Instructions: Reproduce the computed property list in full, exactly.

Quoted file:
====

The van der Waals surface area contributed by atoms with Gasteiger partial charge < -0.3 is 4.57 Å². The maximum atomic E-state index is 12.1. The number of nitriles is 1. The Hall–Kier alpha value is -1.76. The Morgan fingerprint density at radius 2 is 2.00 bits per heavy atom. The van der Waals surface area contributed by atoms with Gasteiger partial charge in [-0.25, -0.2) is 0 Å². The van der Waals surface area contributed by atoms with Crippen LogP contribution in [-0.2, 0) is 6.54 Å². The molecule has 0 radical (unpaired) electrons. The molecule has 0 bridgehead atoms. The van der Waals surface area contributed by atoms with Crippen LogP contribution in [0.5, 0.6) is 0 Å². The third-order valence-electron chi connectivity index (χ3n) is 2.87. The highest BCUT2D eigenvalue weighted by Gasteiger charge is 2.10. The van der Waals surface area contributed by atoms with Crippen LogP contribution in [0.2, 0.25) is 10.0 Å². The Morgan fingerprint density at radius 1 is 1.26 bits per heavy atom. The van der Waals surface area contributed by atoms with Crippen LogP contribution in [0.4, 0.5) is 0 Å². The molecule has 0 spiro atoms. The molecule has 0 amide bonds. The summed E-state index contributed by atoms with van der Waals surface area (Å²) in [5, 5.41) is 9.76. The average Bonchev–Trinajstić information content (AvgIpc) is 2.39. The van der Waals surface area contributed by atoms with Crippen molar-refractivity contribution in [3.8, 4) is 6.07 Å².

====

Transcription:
The van der Waals surface area contributed by atoms with Gasteiger partial charge < -0.3 is 4.57 Å². The maximum atomic E-state index is 12.1. The number of nitriles is 1. The Hall–Kier alpha value is -1.76. The Morgan fingerprint density at radius 2 is 2.00 bits per heavy atom. The van der Waals surface area contributed by atoms with Gasteiger partial charge in [-0.25, -0.2) is 0 Å². The van der Waals surface area contributed by atoms with Crippen LogP contribution in [-0.2, 0) is 6.54 Å². The molecule has 0 radical (unpaired) electrons. The molecule has 0 bridgehead atoms. The van der Waals surface area contributed by atoms with Crippen LogP contribution in [0.5, 0.6) is 0 Å². The third-order valence-electron chi connectivity index (χ3n) is 2.87. The highest BCUT2D eigenvalue weighted by Gasteiger charge is 2.10. The van der Waals surface area contributed by atoms with Crippen LogP contribution in [0.2, 0.25) is 10.0 Å². The Morgan fingerprint density at radius 1 is 1.26 bits per heavy atom. The van der Waals surface area contributed by atoms with Crippen LogP contribution in [0.4, 0.5) is 0 Å². The molecule has 0 spiro atoms. The molecule has 0 amide bonds. The summed E-state index contributed by atoms with van der Waals surface area (Å²) in [5, 5.41) is 9.76. The average Bonchev–Trinajstić information content (AvgIpc) is 2.39. The van der Waals surface area contributed by atoms with Crippen molar-refractivity contribution in [3.8, 4) is 6.07 Å².